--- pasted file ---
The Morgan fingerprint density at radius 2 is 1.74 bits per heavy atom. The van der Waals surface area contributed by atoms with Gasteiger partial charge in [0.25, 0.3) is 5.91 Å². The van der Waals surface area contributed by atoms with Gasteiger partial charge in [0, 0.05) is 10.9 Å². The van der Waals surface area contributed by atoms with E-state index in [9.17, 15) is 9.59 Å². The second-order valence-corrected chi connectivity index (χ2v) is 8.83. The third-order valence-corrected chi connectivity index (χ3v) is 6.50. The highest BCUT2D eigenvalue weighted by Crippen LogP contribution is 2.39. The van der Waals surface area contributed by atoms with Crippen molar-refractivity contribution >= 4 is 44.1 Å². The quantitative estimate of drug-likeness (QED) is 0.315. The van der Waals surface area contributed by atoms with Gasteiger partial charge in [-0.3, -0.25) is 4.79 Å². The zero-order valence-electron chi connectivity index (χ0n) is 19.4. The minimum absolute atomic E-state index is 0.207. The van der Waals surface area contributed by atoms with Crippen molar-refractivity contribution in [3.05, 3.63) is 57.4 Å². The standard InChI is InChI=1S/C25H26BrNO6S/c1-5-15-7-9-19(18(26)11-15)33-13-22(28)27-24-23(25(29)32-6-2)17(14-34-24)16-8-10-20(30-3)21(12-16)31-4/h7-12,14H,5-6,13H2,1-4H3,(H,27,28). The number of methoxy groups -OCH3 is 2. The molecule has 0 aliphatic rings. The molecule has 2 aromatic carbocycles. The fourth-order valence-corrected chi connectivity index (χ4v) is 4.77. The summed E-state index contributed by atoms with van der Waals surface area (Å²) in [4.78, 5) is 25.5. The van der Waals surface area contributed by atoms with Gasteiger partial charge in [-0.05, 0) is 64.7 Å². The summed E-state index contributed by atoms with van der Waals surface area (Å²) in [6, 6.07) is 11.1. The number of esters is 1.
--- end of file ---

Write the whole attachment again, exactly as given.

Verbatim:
The Morgan fingerprint density at radius 2 is 1.74 bits per heavy atom. The van der Waals surface area contributed by atoms with Gasteiger partial charge in [0.25, 0.3) is 5.91 Å². The van der Waals surface area contributed by atoms with Gasteiger partial charge in [0, 0.05) is 10.9 Å². The van der Waals surface area contributed by atoms with E-state index in [9.17, 15) is 9.59 Å². The second-order valence-corrected chi connectivity index (χ2v) is 8.83. The third-order valence-corrected chi connectivity index (χ3v) is 6.50. The highest BCUT2D eigenvalue weighted by Crippen LogP contribution is 2.39. The van der Waals surface area contributed by atoms with Crippen molar-refractivity contribution >= 4 is 44.1 Å². The quantitative estimate of drug-likeness (QED) is 0.315. The van der Waals surface area contributed by atoms with Gasteiger partial charge in [-0.3, -0.25) is 4.79 Å². The zero-order valence-electron chi connectivity index (χ0n) is 19.4. The minimum absolute atomic E-state index is 0.207. The van der Waals surface area contributed by atoms with Crippen molar-refractivity contribution in [3.05, 3.63) is 57.4 Å². The standard InChI is InChI=1S/C25H26BrNO6S/c1-5-15-7-9-19(18(26)11-15)33-13-22(28)27-24-23(25(29)32-6-2)17(14-34-24)16-8-10-20(30-3)21(12-16)31-4/h7-12,14H,5-6,13H2,1-4H3,(H,27,28). The number of methoxy groups -OCH3 is 2. The molecule has 0 aliphatic rings. The molecule has 2 aromatic carbocycles. The fourth-order valence-corrected chi connectivity index (χ4v) is 4.77. The summed E-state index contributed by atoms with van der Waals surface area (Å²) in [4.78, 5) is 25.5. The van der Waals surface area contributed by atoms with Gasteiger partial charge in [-0.05, 0) is 64.7 Å². The summed E-state index contributed by atoms with van der Waals surface area (Å²) in [6, 6.07) is 11.1. The number of esters is 1.